Below are a host of new laws that will become effective on July 1, 2014. There are some significant new items and we urge you to read closely. Mike Inman serves on the Virginia Legislative Action Committee and can answer any questions you might have about the bills.
Late Fees- HB 566
HB 566 amends the Virginia Condominium Act (§55-79.83) and the Property Owners’ Association Act (§55-513.3) (the “POAA”) by clarifying that associations can charge a late fee as provided in the governing documents, and if not provided for in the governing documents, the association can charge a late fee not to exceed 5%.
Compliance with Declaration- HB 530
HB 530 amends the Virginia Condominium Act (§55-79.53A) by adding the following language: This section shall not preclude an action against the unit owners’ association and authorizes the recovery, by the prevailing party in any such action, of reasonable attorney fees, costs expended in the matter, and interest on the judgment as provided in § 8.01-382 in such actions.
Merger; Judicial Reformation of Declaration- HB 690
HB 690 amends the Virginia Condominium Act (§55-79.71:2) by providing condominiums with the ability to merge two or more condominiums. It also amends both the Condominium Act (§55-79.73:2) and the POAA (§55-515.2:1) by permitting associations to petition the circuit court to make changes to a declaration.
A process is set forth in the statute and it can only be used in the following limited circumstances: (i) ambiguities or inconsistencies in the declaration that are the source of legal and other disputes pertaining to the legal rights and responsibilities of the association or individual lot owners or (ii) scrivener’s errors; including incorrectly identifying the association, incorrectly identifying an entity other than the association, or errors arising from oversight or from an inadvertent omission or mathematical mistake.
Notice for Requests to Examine Records- HB 550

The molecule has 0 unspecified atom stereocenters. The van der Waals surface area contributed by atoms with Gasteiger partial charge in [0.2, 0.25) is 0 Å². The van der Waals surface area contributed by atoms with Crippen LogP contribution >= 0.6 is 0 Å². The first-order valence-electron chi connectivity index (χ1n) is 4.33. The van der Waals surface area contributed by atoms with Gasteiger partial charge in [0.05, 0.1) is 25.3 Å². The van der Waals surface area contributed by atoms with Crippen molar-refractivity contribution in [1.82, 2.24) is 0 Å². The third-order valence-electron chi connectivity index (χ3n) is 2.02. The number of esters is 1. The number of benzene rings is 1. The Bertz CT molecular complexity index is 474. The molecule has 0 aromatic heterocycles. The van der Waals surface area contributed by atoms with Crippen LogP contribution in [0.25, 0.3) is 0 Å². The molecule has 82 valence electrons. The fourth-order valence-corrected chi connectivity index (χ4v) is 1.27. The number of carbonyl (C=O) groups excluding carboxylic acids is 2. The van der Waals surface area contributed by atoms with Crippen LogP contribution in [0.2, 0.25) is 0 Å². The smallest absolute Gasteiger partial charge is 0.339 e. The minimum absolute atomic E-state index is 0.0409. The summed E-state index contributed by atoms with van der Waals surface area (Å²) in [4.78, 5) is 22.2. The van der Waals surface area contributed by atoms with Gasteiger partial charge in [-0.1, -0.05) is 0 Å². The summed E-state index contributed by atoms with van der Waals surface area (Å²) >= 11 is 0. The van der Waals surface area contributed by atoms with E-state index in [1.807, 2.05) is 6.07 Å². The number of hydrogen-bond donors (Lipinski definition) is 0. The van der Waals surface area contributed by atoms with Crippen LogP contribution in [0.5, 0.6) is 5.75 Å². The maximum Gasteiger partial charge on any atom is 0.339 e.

HB 550 amends the Condominium Act (§55-79.74:1) and the POAA (§55-510) by increasing the time for self-managed associations to respond to documents requests from owners. Self-managed associations have 10 days to respond to document requests.
Rescission of Condominium Purchase Agreement- HB 899
HB 899 amends the Condominium Act (§§ 55-79.88, 55-79.90). It reduces a purchaser’s right of cancellation on a condominium contract from 10 calendar days to 5 calendar days from the date of the contract or the delivery of the public offering statement, whichever is later. It also adds a requirement that the purchaser’s right of cancellation be in bold, 12-point type on the first page of the contract.
Allowable Fees- HB 900
HB 900 added clarifications to the permitted charges for disclosure packets and resale certificates and amends the Condominium Act (§§ 55-79.97, 55-79.97:1) and the POAA (§§ 55-509.3, 55-509.4, 55-509.6). The only inspection fees that can be charged are those listed in the statute. Mangers can no longer charge a fee for access to their website. It also clarifies that a purchaser’s right to cancel is within 3 days of hand delivery, electronic delivery or overnight delivery of the packet or certificate.
Solar Panels- SB 222
SB 222 amends § 67-701 and applies to both condominium and property owners’ associations. Associations are not permitted to prohibit solar panels unless the declaration includes such a prohibition. The language concerning an association’s right to regulate size, place and manner of placement remains.
Rule Enforcement- HB 791
HB 791 amends the Condominium Act (§ 55-79.80:2) and the POAA (§ 55-513) and the statutes concerning the jurisdiction of courts (§ 16.1-106). It clarifies the right of appeal on an association case. A general district court case involving an association may be appealed to the circuit court within 10 days of the judgment. HB 791 adds a step to the process used by associations to suspend an owner’s right to services or facilities, or to impose a charge for violations of the documents. Before proceeding to a hearing to consider such suspension or charges, the association must provide the owner with notice and a reasonable opportunity to cure the violation. HB 791 also provides associations with the ability to file suit in general district court or circuit court if the governing documents to not provide them with the ability to do so.